However, following past mining disasters, Blankenship apparently failed to have Massey's PR staff prepare his comments, as suggested by the Times' account:

After the disasters at the Aracoma Alma Mine, which Massey owns, and the Sago Mine, in which a total of 14 miners were killed, Mr. Blankenship drew sharp criticism after he told The Herald-Mail of Hagerstown, Md., that such accidents were rare and statistically insignificant.

But normally Blankenship is an articulate spokesman for the corporate viewpoint in opposing safety and environmental standards. He is also an active strategist for promoting a complete return to the brass-knuckled capitalism of a century ago.

Blankenship's eye-popping pay gives him the wealth to influence politics in West Virginia from  from outside the state. His checkbook has already cast a long, dark shadow over democracy in West Virginia—he has spent $6 million of his personal fortune there. The Times reports:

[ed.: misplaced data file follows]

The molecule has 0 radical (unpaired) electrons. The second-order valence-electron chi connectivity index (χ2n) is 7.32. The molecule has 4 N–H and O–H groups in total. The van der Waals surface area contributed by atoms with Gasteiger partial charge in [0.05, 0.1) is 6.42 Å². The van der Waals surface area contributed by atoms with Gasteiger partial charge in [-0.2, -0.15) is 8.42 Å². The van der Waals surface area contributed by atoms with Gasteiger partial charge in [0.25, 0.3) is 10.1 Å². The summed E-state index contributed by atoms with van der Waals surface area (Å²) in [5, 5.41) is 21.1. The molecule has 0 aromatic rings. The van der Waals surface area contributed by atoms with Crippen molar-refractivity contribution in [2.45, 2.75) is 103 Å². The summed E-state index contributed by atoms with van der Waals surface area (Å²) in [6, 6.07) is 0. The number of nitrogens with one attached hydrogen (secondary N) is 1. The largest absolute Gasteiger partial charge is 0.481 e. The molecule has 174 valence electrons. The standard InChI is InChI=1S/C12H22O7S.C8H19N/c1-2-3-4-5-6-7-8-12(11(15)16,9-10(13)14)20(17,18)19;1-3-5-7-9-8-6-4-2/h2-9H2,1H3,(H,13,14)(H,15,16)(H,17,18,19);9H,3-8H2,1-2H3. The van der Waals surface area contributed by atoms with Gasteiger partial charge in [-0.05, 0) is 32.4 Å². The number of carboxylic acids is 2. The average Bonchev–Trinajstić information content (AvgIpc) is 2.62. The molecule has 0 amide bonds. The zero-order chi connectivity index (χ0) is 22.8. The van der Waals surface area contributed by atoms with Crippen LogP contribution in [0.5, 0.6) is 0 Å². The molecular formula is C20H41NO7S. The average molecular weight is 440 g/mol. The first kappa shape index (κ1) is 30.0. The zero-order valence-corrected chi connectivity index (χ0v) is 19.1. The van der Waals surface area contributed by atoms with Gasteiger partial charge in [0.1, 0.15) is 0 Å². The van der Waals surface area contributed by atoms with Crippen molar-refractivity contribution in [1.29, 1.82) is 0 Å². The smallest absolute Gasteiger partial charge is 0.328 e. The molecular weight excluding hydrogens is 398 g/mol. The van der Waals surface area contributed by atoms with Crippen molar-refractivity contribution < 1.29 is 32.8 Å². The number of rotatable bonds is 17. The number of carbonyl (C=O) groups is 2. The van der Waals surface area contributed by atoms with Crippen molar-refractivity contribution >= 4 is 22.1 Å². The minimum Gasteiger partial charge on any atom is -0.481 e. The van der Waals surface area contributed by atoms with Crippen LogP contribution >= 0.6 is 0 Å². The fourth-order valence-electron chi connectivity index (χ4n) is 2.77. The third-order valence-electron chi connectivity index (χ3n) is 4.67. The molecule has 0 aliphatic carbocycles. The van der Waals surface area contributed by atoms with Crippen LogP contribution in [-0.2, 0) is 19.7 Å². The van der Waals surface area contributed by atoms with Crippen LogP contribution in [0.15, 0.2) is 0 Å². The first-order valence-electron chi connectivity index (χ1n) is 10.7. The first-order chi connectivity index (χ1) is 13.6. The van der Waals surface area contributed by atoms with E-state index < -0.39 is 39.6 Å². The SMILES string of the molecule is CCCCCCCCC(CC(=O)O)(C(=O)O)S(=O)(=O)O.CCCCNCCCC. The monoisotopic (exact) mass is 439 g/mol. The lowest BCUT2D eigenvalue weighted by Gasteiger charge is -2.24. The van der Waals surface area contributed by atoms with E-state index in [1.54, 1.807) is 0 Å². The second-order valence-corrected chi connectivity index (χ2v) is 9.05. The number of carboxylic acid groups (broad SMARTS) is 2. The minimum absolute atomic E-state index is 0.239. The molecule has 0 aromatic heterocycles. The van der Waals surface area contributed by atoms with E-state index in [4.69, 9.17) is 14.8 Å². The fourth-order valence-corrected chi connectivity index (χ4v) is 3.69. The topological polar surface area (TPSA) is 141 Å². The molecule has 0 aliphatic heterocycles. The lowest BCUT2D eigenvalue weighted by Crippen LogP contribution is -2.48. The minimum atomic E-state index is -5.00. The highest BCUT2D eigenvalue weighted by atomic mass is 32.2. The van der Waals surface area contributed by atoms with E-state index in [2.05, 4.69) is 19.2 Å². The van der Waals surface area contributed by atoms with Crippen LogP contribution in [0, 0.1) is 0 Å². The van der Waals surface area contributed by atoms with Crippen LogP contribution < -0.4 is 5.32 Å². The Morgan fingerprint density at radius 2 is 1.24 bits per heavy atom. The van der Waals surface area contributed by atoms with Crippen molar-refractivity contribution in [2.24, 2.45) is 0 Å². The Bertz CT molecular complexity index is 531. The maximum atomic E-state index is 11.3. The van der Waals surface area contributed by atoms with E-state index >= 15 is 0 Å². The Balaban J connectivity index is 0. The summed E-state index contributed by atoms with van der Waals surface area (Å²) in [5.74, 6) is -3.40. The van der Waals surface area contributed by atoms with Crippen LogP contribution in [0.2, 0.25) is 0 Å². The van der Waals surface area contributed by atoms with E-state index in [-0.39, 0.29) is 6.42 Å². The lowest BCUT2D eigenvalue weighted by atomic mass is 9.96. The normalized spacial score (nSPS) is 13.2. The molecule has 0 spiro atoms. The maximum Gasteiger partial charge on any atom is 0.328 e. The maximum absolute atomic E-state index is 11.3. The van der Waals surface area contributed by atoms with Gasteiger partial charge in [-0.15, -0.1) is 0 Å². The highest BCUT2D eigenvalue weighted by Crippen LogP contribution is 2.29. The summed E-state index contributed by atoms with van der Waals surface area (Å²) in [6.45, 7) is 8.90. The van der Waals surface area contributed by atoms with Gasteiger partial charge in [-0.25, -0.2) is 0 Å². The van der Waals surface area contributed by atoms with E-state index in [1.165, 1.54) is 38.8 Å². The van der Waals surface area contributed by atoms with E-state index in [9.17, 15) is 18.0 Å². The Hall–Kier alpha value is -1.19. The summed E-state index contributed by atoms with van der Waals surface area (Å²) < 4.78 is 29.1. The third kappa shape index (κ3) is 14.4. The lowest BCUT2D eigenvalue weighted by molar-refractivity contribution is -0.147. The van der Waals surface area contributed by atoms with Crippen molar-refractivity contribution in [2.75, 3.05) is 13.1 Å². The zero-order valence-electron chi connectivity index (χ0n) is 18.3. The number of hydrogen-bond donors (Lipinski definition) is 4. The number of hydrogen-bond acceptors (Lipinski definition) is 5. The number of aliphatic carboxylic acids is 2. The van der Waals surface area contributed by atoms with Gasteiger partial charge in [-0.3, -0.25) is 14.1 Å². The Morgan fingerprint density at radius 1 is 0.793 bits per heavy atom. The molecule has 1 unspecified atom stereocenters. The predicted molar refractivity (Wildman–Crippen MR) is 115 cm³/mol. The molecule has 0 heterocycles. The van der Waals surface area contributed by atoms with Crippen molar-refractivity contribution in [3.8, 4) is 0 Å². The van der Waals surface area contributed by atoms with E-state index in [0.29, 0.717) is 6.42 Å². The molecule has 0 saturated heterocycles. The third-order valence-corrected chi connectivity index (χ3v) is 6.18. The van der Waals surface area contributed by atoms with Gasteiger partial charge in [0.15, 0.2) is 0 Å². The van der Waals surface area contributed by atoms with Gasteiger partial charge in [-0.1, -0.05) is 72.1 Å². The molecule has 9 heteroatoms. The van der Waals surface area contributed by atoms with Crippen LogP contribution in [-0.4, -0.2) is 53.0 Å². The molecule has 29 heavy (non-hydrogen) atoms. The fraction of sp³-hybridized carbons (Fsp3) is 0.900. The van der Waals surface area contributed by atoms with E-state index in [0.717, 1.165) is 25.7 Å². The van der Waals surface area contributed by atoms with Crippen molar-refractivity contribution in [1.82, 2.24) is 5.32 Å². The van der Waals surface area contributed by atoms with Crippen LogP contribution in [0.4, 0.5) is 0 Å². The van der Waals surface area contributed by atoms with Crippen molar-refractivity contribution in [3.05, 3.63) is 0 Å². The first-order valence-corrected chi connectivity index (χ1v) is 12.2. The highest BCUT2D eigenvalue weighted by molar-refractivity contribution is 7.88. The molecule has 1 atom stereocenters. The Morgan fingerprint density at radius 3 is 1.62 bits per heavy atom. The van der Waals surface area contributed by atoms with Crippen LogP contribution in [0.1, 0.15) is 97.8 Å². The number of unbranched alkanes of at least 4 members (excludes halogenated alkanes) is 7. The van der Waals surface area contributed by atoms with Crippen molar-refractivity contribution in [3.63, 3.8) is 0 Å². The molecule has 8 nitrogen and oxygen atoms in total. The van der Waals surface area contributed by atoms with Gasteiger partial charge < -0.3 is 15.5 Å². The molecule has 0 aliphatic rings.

Don L. Blankenship is not the governor of West Virginia. But here in coal country some say he may as well be, considering the power he wields…

In a state where candidates who win typically spend less than $20,000, Mr. Blankenship has poured more than $6 million into political initiatives and local races over the past three years. …

''Don Blankenship would actually be less powerful if he were in elected office,'' said United States Representative Nick J. Rahall II, a Democrat whose district includes a majority of Massey's coal mines. ''He would be twice as accountable and half as feared.''

UNION-BUSTING, ENVIRONMENTAL DESTRUCTION

One of Blankenship's first steps as Massey CEO was to aggressively try to move aggressively to crush the once-mighty United Mine Workers, who had already been hit hard by a major downturn in mining in Appalachia. As the Times explained: